Letter 110

, par Stewart

Usbek to the same

You are seeking the reason why the earth is less peopled than it used to be, and if you look closely, you will see that the great difference comes from the difference that has occurred place in behavior.

Ever since the Christian and Muhammadan religions divided up the Roman world, things have much changed : these two religions are by no means as favorable to the propagation of the species as the religion of those masters of the world.

In the latter, polygamy was forbidden, and in that it had a very great advantage over the Muhammadan religion ; it permitted divorce, which gave it another, not less considerable, advantage over Christianity.

I find nothing so contradictory as this plurality of wives allowed by the holy Qur’an and the command to satisfy them commanded in the same book. See your wives, says the Prophet, because you are as necessary to them as their garments, and they are as necessary to you as yours. That is a precept that makes the life of a true Muslim very demanding. Must not he who has the four wives established by the Law, and only an equal number of concubines and slaves, be weighed down by so many garments ? [1]

Your wives are your plowing, says the Prophet again ; go therefore to your plowing, do your souls good, and one day you shall find it. [2]

I regard a good Muslim as an athlete, fated to compete continually, but who, soon weak and weighted down by his initial fatigues, languishes in the very field of victory, and finds himself, so to speak, buried under his own triumphs.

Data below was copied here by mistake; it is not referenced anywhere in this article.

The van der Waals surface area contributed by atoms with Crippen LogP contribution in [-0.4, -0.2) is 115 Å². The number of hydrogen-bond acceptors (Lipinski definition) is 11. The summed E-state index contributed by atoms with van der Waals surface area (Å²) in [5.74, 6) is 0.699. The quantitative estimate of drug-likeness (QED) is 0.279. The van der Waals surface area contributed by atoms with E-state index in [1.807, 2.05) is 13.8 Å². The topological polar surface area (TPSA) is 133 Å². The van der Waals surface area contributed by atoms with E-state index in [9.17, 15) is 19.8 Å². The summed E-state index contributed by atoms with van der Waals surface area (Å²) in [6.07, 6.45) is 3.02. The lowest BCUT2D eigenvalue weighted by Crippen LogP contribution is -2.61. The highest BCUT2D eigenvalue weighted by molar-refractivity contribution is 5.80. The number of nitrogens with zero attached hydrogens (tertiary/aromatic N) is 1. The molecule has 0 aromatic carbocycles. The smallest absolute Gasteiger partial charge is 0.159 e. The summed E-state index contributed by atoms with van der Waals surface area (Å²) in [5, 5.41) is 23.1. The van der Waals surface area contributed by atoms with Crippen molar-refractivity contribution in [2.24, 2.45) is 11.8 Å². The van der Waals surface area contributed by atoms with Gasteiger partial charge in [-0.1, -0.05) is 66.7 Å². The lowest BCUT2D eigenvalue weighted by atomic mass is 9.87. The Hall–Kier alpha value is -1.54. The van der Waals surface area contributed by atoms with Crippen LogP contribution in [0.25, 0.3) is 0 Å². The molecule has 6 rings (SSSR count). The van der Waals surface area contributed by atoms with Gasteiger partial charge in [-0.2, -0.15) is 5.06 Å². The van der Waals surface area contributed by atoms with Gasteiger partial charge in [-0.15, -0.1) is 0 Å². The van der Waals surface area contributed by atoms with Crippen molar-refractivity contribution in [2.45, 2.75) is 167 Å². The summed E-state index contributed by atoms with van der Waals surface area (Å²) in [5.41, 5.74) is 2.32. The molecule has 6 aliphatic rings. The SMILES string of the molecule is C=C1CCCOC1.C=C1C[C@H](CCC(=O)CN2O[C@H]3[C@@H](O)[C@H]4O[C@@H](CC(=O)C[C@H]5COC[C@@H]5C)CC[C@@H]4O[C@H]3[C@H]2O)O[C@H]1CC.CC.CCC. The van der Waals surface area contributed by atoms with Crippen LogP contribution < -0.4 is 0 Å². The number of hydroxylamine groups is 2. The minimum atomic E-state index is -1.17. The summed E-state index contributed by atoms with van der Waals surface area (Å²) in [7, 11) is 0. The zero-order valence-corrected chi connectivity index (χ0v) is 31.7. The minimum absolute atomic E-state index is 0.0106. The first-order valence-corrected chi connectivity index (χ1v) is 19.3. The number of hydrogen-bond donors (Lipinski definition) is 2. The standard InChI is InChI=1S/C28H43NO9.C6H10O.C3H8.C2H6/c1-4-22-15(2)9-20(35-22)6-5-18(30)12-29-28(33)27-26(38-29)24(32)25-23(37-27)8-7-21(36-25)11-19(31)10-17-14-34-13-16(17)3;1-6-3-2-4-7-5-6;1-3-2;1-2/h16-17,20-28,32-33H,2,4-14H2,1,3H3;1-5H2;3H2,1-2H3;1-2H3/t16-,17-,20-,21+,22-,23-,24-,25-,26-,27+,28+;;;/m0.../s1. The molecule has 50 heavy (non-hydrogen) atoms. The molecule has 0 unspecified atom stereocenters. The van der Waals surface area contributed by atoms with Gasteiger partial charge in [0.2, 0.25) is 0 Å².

Nature always acts deliberately, and so to speak economically ; her operations are never violent ; even in her productions she wants temperance ; she never proceeds but with method and measure. If she is forced, she soon falls into languor ; she uses what strength she has remaining to preserve herself, utterly losing her productive virtue and reproductive potency.

It is in this state of breakdown that this multiplicity of wives always puts us, more likely to exhaust us than to satisfy us. It is quite usual in Persia to see a man in a prodigious seraglio with a very small number of children ; even these children are for the most part weak and unhealthy, and affected by their father’s languor.

This is not all : the wives, obliged to a forced continence, need men to guard them who can only be eunuchs [3] : religion, jealousy, and even reason do not allow others to approach them. There must be a large number of these guardians, either to maintain tranquillity within, amidst the wars which these wives are continually wage against each other ; or to prevent attempts from without. Thus a man who has ten wives or concubines needs at least as many eunuchs to guard them. But what a loss for society, this large number of men dead at birth ! What depopulation must necessarily ensue ! [4]

Slave girls who are in the seraglio to serve with the eunuchs : this large number of women grow old there almost all in a pathetic virginity [5] ; they cannot marry as long as they remain there, and their mistresses once accustomed to them, almost never let them go.

That is how one single man alone occupies so many subjects of both sexes for his pleasures, makes them die to the state, and renders them useless for the propagation of the species.

Constantinople and Isfahan are the capitals of the two greatest empires on earth : that is where everything must lead, and where peoples drawn in a thousand ways come from everywhere. And yet they perish by themselves, and they would soon be destroyed if the sovereigns did not in almost every century bring entire nations to repopulate them. I shall complete this topic in another letter.

Paris this 13th day of the moon of Chahban 1718


[1“They are clothing for you and you are clothing for them” (Qur’an, 2:187).

[2“Your wives are a place of sowing of seed for you, so come to your place of cultivation however you wish and put forth [righteousness] for yourselves” (Qur’an, 2:223).

[3According to the Qur’an, the only men who may approach women are close relatives or eunuchs (24:31).

[4This argument is similar to that invoked in the eighteenth century against the chastity of priests, who remain outside the procreative economy (see letter 113).

[5See letter 51.